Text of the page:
A Responsibility to Prevent Genocide

Palestine was invaded 70 years ago and ethnic cleansing has been taking place for 70 years – whose responsibility is that?

Thousands of new Rohingya refugee arrivals cross the border near Anzuman Para village, Palong Khali, Bangladesh. Credit: UNHCR/Roger Arnold

By Tharanga Yakupitiyage

Almost 70 years since the Genocide Convention was adopted, the international community still faces a continued and growing risk of genocide.

On the International Day of Commemoration and Dignity of the Victims of the Crime of Genocide, the UN launched an appeal for member states to ratify the 1948 convention by the end of 2018.

“Genocide does not happen by accident; it is deliberate, with warning signs and precursors,” said Secretary-General Antonio Guterres.

“Often it is the culmination of years of exclusion, denial of human rights and other wrongs. Since genocide can take place in times of war and in times of peace, we must be ever-vigilant,” he continued.

The Secretary-General’s Special Advisor on the Prevention of Genocide Adama Dieng echoed similar sentiments, stating: “It is our inaction, our ineffectiveness in addressing the warning signs, that allows it to become a reality. A reality where people are dehumanized and persecuted for who they are, or who they represent. A reality of great suffering, cruelty, and of inhumane acts that have at the basis unacceptable motivations.”

The Convention defines genocide as “acts committed with intent to destroy, in whole or in part, a national, ethnical, racial, or religious group.” This includes not only killing members of the group, but also causing serious bodily or mental harm and imposing measures intended to prevent births within the group.

Despite the comprehensive definition of genocide in the Convention, genocide has recurred multiple times, Guterres said.

“We are still reacting rather than preventing, and acting only when it is often too late. We must do more to respond early and keep violence from escalating,” he said.

One such case may be Myanmar.

After a year of investigation, the organization Fortify Rights and the United States Holocaust Memorial Museum said that there is “mounting” evidence that points to a genocide against Rohingya Muslims in Myanmar with Burmese Army soldiers, police, and civilians as the major perpetrators.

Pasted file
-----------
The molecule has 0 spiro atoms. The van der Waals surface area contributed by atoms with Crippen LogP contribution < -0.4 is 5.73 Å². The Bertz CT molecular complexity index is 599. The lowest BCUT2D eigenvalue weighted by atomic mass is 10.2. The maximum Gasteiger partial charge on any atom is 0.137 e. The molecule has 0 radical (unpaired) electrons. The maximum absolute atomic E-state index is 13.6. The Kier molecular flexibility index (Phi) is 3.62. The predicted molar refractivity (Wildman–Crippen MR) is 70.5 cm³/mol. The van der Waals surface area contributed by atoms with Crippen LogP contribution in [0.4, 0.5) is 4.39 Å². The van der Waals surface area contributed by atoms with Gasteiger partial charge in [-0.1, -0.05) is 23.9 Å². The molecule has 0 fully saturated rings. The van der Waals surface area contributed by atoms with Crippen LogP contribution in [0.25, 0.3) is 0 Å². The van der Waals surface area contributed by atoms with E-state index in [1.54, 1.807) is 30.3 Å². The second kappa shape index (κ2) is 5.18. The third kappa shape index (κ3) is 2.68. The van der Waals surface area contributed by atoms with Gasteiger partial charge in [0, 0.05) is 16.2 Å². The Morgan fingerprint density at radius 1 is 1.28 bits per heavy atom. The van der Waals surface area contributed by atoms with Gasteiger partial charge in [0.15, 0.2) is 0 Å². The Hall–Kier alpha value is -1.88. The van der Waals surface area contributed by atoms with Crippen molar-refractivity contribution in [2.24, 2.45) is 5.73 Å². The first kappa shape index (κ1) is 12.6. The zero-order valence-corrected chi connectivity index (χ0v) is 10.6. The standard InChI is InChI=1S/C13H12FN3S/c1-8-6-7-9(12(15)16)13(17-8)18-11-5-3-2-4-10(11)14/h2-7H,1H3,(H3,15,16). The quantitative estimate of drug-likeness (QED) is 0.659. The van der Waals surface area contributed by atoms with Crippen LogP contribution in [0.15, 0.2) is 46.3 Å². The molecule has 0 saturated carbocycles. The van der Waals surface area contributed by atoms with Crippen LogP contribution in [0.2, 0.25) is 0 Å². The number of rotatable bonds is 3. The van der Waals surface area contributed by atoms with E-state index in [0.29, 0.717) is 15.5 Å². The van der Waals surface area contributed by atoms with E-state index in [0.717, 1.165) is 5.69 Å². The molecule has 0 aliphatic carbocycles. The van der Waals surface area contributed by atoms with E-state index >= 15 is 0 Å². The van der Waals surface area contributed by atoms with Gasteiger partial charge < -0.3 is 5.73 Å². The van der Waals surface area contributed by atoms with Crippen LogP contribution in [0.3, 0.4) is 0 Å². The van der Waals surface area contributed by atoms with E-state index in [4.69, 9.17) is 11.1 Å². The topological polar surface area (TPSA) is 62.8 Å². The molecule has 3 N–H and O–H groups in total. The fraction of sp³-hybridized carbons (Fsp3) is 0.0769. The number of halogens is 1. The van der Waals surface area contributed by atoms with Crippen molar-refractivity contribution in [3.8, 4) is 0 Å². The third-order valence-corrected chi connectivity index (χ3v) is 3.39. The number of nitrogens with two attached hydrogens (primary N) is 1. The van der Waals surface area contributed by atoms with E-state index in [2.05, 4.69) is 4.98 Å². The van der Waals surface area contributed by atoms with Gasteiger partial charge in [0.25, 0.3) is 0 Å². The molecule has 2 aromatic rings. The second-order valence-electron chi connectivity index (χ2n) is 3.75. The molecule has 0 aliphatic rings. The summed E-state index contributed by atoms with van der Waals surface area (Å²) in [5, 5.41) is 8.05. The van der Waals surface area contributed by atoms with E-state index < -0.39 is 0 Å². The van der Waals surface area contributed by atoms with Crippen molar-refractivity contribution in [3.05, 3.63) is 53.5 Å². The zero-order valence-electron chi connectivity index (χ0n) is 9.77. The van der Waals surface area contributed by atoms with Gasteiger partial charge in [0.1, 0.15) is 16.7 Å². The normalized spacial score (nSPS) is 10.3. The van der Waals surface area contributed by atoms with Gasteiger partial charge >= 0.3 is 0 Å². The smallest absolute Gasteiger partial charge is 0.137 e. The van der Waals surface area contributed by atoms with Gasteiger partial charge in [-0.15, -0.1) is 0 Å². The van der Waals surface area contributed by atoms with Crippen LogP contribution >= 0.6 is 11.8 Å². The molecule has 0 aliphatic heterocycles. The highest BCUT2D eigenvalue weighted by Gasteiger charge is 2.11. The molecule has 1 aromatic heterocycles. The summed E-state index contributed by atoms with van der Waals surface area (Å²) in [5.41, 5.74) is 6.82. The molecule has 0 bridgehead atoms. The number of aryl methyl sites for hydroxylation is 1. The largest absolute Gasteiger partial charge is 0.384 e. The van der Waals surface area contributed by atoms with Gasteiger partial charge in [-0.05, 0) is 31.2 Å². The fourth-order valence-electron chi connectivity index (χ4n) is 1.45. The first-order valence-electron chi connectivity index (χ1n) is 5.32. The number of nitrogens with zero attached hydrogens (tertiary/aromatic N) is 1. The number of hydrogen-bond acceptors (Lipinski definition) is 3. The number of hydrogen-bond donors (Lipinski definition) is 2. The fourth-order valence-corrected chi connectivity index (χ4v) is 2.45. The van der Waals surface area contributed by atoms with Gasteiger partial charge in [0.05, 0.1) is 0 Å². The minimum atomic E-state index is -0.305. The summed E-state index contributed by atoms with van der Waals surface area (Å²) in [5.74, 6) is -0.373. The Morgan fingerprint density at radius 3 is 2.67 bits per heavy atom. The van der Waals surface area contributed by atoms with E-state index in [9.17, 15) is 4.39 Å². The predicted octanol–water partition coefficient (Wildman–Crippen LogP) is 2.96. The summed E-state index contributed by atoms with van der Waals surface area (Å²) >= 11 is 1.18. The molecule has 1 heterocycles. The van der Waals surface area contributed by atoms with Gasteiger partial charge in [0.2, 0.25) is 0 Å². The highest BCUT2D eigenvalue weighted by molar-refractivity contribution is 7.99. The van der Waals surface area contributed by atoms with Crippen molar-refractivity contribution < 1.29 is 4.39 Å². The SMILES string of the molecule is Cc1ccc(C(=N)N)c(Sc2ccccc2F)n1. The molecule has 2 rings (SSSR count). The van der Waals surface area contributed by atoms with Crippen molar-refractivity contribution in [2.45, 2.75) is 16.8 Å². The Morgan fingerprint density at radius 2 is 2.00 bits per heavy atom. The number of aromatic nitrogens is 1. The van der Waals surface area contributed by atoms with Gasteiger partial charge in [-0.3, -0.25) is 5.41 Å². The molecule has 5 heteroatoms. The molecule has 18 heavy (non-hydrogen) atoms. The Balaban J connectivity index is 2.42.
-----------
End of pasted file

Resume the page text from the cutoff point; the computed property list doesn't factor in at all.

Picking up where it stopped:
“The Rohingya have suffered attacks and systematic violations for decades, and the international community must not fail them now when their very existence in Myanmar is threatened,” said Cameron Hudson from the U.S. Holocaust Memorial Museum.

“Without urgent action, there’s a high risk of more mass atrocities,” he continued.

More than half of Myanmar’s one million Rohingya have fled the country since violence reignited in August.

“They tried to kill us all,” 25-year-old Mohammed Rafiq from Maungdaw Township told researchers when recalling how soldiers gathered villagers and opened fire on them on 30 August.

“There was nothing left. People were shot in the chest, stomach, legs, face, head, everywhere.”

Eyewitness testimony revealed that Rohingya civilians were burned alive, women and girls raped, and men and boys arrested en masse.

“These crimes thrive on impunity and inaction…condemnations aren’t enough,” said Chief Executive Officer of Fortify Rights Matthew Smith.

The government’s strict restrictions on Rohingya’s daily lives also point to signs of genocide.

In 2013, authorities placed a two-child limit on Rohingya couples in two predominantly Muslim townships in Rakhine State.

Others have come forward to claim that the crisis in Myanmar may constitute genocide such as UN High Commissioner for Human Rights Zeid Ra’ad al-Hussein and the British parliament’s Foreign Affairs Committee.

“Considering Rohingyas’ self-identify as a distinct ethnic group with their own language and culture – and [that they] are also deemed by the perpetrators themselves as belonging to a different ethnic, national, racial or religious group – given all of this, can anyone rule out that elements of genocide may be present?” al-Hussein asked.

Though the UN Human Rights Council recently condemned the systematic and gross violations of human rights in Myanmar, the Security Council has failed to act on the crisis.

As the UN appeals for the remaining 45 member states to ratify the Genocide Convention, what about nations like Myanmar who are already party to the document?

The Convention requires all states to take action to prevent and punish genocide. Not only Myanmar, but the entire international community has failed to protect Rohingya civilians from mass atrocities.

This failure suggests that the international community may need to consider additional mechanisms to address and prevent genocide.

To date, a total of 149 member states have ratified the Convention on the Prevention and Punishment of Genocide.

The post A Responsibility to Prevent Genocide appeared first on Inter Press Service.